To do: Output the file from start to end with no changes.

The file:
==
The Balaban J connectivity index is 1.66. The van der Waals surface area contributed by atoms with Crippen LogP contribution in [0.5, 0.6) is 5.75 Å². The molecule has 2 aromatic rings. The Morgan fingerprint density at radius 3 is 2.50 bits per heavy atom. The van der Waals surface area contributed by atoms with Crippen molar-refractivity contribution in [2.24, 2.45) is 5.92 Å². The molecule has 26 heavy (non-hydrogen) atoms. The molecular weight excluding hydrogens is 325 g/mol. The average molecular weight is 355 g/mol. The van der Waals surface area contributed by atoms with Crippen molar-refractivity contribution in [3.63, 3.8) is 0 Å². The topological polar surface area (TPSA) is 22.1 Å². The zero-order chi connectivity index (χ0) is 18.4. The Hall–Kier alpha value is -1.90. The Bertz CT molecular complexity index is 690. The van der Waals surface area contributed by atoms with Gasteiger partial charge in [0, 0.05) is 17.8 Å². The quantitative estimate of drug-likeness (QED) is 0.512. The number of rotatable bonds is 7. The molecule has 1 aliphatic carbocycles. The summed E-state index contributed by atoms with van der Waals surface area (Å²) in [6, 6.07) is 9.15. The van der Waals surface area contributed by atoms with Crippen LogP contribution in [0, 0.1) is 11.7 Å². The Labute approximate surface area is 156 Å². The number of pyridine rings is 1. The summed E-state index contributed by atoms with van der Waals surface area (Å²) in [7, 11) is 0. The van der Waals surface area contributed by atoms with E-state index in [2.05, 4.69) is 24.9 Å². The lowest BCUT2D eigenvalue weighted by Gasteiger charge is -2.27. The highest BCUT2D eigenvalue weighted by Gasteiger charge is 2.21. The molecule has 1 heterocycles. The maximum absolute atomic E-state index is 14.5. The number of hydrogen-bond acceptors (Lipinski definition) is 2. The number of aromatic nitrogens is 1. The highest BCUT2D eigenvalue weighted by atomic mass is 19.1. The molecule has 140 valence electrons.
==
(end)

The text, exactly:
The Balaban J connectivity index is 1.66. The van der Waals surface area contributed by atoms with Crippen LogP contribution in [0.5, 0.6) is 5.75 Å². The molecule has 2 aromatic rings. The Morgan fingerprint density at radius 3 is 2.50 bits per heavy atom. The van der Waals surface area contributed by atoms with Crippen molar-refractivity contribution in [2.24, 2.45) is 5.92 Å². The molecule has 26 heavy (non-hydrogen) atoms. The molecular weight excluding hydrogens is 325 g/mol. The average molecular weight is 355 g/mol. The van der Waals surface area contributed by atoms with Crippen molar-refractivity contribution in [3.63, 3.8) is 0 Å². The topological polar surface area (TPSA) is 22.1 Å². The zero-order chi connectivity index (χ0) is 18.4. The Hall–Kier alpha value is -1.90. The Bertz CT molecular complexity index is 690. The van der Waals surface area contributed by atoms with Gasteiger partial charge in [0, 0.05) is 17.8 Å². The quantitative estimate of drug-likeness (QED) is 0.512. The number of rotatable bonds is 7. The molecule has 1 aliphatic carbocycles. The summed E-state index contributed by atoms with van der Waals surface area (Å²) in [6, 6.07) is 9.15. The van der Waals surface area contributed by atoms with Crippen LogP contribution in [0, 0.1) is 11.7 Å². The Labute approximate surface area is 156 Å². The number of pyridine rings is 1. The summed E-state index contributed by atoms with van der Waals surface area (Å²) in [7, 11) is 0. The van der Waals surface area contributed by atoms with E-state index in [2.05, 4.69) is 24.9 Å². The lowest BCUT2D eigenvalue weighted by Gasteiger charge is -2.27. The highest BCUT2D eigenvalue weighted by Gasteiger charge is 2.21. The molecule has 1 heterocycles. The maximum absolute atomic E-state index is 14.5. The number of hydrogen-bond acceptors (Lipinski definition) is 2. The number of aromatic nitrogens is 1. The highest BCUT2D eigenvalue weighted by atomic mass is 19.1. The molecule has 140 valence electrons.